except clause syntax question

Ian Kelly ian.g.kelly at gmail.com
Wed Feb 1 02:12:44 CET 2012


On Tue, Jan 31, 2012 at 6:09 PM, Ian Kelly <ian.g.kelly at gmail.com> wrote:
> On Tue, Jan 31, 2012 at 5:53 PM, Chris Angelico <rosuav at gmail.com> wrote:
>> On Wed, Feb 1, 2012 at 9:03 AM, Duncan Booth
>> <duncan.booth at invalid.invalid> wrote:
>>> Abitrarily nested tuples of exceptions cannot contain loops so the code
>>> simply needs to walk through the tuples until it finds a match.
>>
>> Is this absolutely guaranteed? The C API for CPython provides:
>> (Py2) http://docs.python.org/c-api/tuple.html#PyTuple_SetItem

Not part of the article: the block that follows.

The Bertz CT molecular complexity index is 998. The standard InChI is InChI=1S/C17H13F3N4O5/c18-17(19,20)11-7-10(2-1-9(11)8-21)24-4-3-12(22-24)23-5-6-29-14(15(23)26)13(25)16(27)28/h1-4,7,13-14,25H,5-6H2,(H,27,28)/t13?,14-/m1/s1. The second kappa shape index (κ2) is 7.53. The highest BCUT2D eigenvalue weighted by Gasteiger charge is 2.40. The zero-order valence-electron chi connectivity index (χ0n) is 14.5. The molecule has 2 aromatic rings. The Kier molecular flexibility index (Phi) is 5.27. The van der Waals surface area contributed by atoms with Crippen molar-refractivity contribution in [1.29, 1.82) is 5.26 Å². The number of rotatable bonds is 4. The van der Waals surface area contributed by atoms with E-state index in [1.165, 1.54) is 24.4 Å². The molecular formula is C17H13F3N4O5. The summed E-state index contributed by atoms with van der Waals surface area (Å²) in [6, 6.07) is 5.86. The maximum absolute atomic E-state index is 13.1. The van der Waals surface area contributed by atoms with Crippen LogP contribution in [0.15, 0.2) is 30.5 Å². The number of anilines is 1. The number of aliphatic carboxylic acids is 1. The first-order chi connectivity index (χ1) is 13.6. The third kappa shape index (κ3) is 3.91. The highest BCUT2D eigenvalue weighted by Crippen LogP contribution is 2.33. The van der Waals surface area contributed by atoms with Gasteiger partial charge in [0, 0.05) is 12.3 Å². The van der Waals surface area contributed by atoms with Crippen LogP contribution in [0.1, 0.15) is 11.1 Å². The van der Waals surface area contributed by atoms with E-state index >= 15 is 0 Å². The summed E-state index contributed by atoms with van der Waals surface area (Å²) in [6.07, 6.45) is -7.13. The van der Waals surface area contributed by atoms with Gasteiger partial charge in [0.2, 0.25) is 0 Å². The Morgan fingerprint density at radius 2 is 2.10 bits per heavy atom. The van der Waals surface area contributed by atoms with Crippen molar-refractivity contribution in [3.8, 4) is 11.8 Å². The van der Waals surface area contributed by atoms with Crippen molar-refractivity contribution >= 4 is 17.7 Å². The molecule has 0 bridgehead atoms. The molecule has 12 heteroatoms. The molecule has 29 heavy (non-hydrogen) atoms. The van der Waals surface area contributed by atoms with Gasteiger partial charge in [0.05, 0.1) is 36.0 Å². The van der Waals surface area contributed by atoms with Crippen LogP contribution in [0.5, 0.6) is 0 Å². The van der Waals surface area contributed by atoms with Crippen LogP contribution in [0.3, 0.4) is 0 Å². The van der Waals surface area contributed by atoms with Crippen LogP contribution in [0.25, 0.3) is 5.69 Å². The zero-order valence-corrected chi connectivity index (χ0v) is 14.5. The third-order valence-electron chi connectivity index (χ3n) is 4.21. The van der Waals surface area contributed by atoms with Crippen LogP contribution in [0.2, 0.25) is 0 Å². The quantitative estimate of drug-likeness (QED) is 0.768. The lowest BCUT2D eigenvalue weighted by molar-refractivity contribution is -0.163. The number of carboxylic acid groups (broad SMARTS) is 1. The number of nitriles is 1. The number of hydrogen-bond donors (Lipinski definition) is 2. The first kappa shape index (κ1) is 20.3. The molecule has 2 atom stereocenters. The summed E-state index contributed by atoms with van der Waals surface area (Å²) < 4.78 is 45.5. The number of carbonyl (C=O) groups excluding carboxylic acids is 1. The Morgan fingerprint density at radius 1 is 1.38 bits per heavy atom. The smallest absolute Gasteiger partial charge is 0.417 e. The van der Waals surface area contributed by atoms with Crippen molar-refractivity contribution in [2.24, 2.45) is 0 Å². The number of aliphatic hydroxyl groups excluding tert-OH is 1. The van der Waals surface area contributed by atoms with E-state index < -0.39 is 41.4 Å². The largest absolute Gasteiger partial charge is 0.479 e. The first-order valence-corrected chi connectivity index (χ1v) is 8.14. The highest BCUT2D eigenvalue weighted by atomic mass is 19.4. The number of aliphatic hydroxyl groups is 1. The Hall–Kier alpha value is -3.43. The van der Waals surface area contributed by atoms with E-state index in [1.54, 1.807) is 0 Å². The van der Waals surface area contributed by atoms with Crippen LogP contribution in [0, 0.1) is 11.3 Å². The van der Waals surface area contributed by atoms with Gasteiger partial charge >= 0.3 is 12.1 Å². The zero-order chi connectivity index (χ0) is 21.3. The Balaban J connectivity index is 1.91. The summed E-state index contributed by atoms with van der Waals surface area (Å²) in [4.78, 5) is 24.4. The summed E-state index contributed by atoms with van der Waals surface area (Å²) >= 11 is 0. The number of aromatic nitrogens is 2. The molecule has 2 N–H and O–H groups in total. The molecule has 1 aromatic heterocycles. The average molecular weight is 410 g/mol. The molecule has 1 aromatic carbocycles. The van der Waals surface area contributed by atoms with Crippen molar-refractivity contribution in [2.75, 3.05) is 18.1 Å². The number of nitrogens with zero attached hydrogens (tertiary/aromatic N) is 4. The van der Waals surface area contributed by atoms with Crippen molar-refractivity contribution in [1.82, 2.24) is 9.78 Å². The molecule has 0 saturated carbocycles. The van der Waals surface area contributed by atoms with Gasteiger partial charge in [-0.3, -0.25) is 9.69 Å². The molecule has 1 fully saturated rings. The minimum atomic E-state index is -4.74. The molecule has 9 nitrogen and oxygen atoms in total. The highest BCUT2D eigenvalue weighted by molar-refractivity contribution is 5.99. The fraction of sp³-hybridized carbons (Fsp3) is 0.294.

>> (Py3) http://docs.python.org/dev/c-api/tuple.html#PyTuple_SetItem
>>
>> which doesn't have massive warnings on it saying "USE THIS ONLY TO
>> INITIALIZE A TUPLE" (compare, for instance, _PyTuple_Resize which does
>> carry a similar warning). Is the assumption then that we're all
>> adults, and that mutating a tuple is like passing a null pointer to an
>> API function (aka "loaded gun in proximity to foot")?
>
> I don't know why the docs are written the way that they are, but if
> you check the code, you can see that PyTuple_SetItem will raise a
> SystemError if the reference count is anything other than 1.  So I
> think that it is only meant to be used with similar caution and
> restraint.

Incidentally, I *think* that any correctly written C code attempting
to nest a tuple inside itself would make the reference count of the
tuple be at least 2 at the time of the call, and so it would fail.



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